100% time management is really important. And being a prior graduate student, I had kind of honed in on what study techniques work best for me. And the way that you study in graduate school is much different than the way you study in undergrad. In graduate school, you’re expected to do some self study. You’re expected to kind of delve into topics that you don’t necessarily get a good sound on while you’re in lecture and in undergrad, they’re a little bit more diligent about making sure that you understand these topics with homework assignments and things like that versus in a graduate program. Here’s the information. This is what you need to know. And you do an examination to test your level, like your metric of understanding.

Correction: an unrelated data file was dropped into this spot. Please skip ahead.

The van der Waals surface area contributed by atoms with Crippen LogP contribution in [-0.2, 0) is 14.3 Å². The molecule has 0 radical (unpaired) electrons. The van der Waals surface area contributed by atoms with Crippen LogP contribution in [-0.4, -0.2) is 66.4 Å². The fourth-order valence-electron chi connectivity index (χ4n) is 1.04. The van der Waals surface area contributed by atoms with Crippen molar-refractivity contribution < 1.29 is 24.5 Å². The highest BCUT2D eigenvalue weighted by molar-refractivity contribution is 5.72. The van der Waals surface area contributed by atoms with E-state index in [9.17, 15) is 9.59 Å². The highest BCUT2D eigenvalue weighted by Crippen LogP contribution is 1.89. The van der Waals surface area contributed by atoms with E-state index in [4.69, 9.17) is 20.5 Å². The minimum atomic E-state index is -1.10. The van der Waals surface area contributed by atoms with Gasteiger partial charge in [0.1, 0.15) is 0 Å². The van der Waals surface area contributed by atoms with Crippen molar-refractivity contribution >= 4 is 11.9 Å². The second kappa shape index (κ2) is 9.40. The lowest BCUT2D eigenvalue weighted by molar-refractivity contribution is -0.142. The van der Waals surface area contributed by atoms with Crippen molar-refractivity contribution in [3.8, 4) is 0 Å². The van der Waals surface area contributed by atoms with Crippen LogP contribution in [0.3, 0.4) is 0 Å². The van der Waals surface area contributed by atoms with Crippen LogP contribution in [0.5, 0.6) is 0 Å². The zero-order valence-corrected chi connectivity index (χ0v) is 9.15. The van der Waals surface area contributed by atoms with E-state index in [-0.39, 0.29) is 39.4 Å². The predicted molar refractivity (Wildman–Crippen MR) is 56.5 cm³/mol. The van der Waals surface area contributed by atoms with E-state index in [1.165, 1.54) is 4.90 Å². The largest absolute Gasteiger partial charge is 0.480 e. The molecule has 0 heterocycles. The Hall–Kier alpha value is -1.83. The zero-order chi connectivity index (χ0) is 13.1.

Brittany Douglas [00:09:52]:

So time management is invaluable, and I think that really honing in on what study techniques are the most productive for you, whether you’re auditory or visual. Do you rewrite notes? Are charts helpful? Do videos help you? And again, I tell a lot of students, don’t rely heavily on ten different sources. Sometimes that’s almost a disadvantage. Too much information from too many different places can be more confusing. Try to find one or two things that work really well for you. Focus on those and leverage them that way.

Christopher Lewis [00:10:21]:

I know that recently you were also awarded a National Health Policy Fellowship, and that was big news. So tell me about this fellowship and what that means for you and what that means for your future career.

Brittany Douglas [00:10:37]: